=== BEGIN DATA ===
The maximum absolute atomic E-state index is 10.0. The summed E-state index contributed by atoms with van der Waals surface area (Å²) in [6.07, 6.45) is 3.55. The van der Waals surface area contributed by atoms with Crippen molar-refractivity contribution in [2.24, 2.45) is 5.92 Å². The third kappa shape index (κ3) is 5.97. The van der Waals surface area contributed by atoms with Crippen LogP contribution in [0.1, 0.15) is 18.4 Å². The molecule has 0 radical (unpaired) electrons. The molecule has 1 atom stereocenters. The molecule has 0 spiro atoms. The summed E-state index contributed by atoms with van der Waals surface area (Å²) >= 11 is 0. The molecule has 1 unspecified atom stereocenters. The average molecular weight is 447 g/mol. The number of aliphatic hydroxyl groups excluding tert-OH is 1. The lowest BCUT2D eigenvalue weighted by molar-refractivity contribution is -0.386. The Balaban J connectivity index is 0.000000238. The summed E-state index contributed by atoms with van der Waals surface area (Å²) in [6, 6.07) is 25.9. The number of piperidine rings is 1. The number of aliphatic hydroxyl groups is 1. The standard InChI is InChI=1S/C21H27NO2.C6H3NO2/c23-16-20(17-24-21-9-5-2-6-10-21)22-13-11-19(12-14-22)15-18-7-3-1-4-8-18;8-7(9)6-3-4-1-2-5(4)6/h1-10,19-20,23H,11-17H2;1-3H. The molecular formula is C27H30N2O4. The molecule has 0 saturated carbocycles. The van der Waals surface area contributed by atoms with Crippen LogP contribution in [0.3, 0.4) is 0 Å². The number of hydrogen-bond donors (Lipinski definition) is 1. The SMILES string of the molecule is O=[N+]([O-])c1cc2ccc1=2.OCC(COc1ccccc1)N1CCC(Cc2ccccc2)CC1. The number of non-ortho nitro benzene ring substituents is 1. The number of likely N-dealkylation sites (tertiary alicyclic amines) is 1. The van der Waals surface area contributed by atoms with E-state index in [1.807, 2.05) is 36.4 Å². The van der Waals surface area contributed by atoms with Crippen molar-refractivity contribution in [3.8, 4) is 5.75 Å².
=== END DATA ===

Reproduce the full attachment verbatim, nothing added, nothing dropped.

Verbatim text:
The maximum absolute atomic E-state index is 10.0. The summed E-state index contributed by atoms with van der Waals surface area (Å²) in [6.07, 6.45) is 3.55. The van der Waals surface area contributed by atoms with Crippen molar-refractivity contribution in [2.24, 2.45) is 5.92 Å². The third kappa shape index (κ3) is 5.97. The van der Waals surface area contributed by atoms with Crippen LogP contribution in [0.1, 0.15) is 18.4 Å². The molecule has 0 radical (unpaired) electrons. The molecule has 1 atom stereocenters. The molecule has 0 spiro atoms. The summed E-state index contributed by atoms with van der Waals surface area (Å²) >= 11 is 0. The molecule has 1 unspecified atom stereocenters. The average molecular weight is 447 g/mol. The number of aliphatic hydroxyl groups excluding tert-OH is 1. The lowest BCUT2D eigenvalue weighted by molar-refractivity contribution is -0.386. The Balaban J connectivity index is 0.000000238. The summed E-state index contributed by atoms with van der Waals surface area (Å²) in [6, 6.07) is 25.9. The number of piperidine rings is 1. The number of aliphatic hydroxyl groups is 1. The standard InChI is InChI=1S/C21H27NO2.C6H3NO2/c23-16-20(17-24-21-9-5-2-6-10-21)22-13-11-19(12-14-22)15-18-7-3-1-4-8-18;8-7(9)6-3-4-1-2-5(4)6/h1-10,19-20,23H,11-17H2;1-3H. The molecular formula is C27H30N2O4. The molecule has 0 saturated carbocycles. The van der Waals surface area contributed by atoms with Crippen LogP contribution in [0.3, 0.4) is 0 Å². The number of hydrogen-bond donors (Lipinski definition) is 1. The SMILES string of the molecule is O=[N+]([O-])c1cc2ccc1=2.OCC(COc1ccccc1)N1CCC(Cc2ccccc2)CC1. The number of non-ortho nitro benzene ring substituents is 1. The number of likely N-dealkylation sites (tertiary alicyclic amines) is 1. The van der Waals surface area contributed by atoms with E-state index in [1.807, 2.05) is 36.4 Å². The van der Waals surface area contributed by atoms with Crippen molar-refractivity contribution in [3.8, 4) is 5.75 Å².